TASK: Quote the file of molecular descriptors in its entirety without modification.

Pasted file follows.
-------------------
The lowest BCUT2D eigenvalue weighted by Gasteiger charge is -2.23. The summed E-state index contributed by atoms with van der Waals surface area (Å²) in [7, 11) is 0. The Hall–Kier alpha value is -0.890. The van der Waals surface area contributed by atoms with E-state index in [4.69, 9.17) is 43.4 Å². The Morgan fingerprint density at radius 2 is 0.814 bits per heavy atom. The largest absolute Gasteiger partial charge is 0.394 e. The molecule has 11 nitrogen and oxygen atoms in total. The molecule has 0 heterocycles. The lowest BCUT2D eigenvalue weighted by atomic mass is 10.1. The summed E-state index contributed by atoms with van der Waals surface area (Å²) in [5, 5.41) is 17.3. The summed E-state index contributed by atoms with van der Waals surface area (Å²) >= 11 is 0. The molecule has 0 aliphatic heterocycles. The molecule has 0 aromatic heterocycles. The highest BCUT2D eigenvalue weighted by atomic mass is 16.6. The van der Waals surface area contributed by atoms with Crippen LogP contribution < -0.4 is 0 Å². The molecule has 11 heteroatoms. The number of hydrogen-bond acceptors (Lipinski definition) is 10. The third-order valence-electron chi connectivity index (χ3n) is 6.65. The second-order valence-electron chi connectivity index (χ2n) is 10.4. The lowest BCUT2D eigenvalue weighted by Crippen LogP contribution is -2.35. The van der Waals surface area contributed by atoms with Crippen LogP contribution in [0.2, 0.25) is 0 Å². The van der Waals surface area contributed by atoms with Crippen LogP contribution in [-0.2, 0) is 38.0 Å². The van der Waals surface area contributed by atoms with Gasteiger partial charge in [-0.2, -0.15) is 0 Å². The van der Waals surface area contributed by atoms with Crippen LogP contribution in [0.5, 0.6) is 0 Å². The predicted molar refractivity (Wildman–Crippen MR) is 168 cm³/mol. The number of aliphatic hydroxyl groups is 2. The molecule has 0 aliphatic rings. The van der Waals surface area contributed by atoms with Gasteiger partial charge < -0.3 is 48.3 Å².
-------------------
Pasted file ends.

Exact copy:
The lowest BCUT2D eigenvalue weighted by Gasteiger charge is -2.23. The summed E-state index contributed by atoms with van der Waals surface area (Å²) in [7, 11) is 0. The Hall–Kier alpha value is -0.890. The van der Waals surface area contributed by atoms with E-state index in [4.69, 9.17) is 43.4 Å². The Morgan fingerprint density at radius 2 is 0.814 bits per heavy atom. The largest absolute Gasteiger partial charge is 0.394 e. The molecule has 11 nitrogen and oxygen atoms in total. The molecule has 0 heterocycles. The lowest BCUT2D eigenvalue weighted by atomic mass is 10.1. The summed E-state index contributed by atoms with van der Waals surface area (Å²) in [5, 5.41) is 17.3. The summed E-state index contributed by atoms with van der Waals surface area (Å²) >= 11 is 0. The molecule has 0 aliphatic heterocycles. The molecule has 0 aromatic heterocycles. The highest BCUT2D eigenvalue weighted by atomic mass is 16.6. The van der Waals surface area contributed by atoms with Crippen LogP contribution < -0.4 is 0 Å². The molecule has 11 heteroatoms. The number of hydrogen-bond acceptors (Lipinski definition) is 10. The third-order valence-electron chi connectivity index (χ3n) is 6.65. The second-order valence-electron chi connectivity index (χ2n) is 10.4. The lowest BCUT2D eigenvalue weighted by Crippen LogP contribution is -2.35. The van der Waals surface area contributed by atoms with Crippen LogP contribution in [0.2, 0.25) is 0 Å². The van der Waals surface area contributed by atoms with Crippen LogP contribution in [-0.2, 0) is 38.0 Å². The van der Waals surface area contributed by atoms with Gasteiger partial charge in [-0.2, -0.15) is 0 Å². The van der Waals surface area contributed by atoms with Crippen LogP contribution in [0.5, 0.6) is 0 Å². The predicted molar refractivity (Wildman–Crippen MR) is 168 cm³/mol. The number of aliphatic hydroxyl groups is 2. The molecule has 0 aliphatic rings. The van der Waals surface area contributed by atoms with Gasteiger partial charge < -0.3 is 48.3 Å².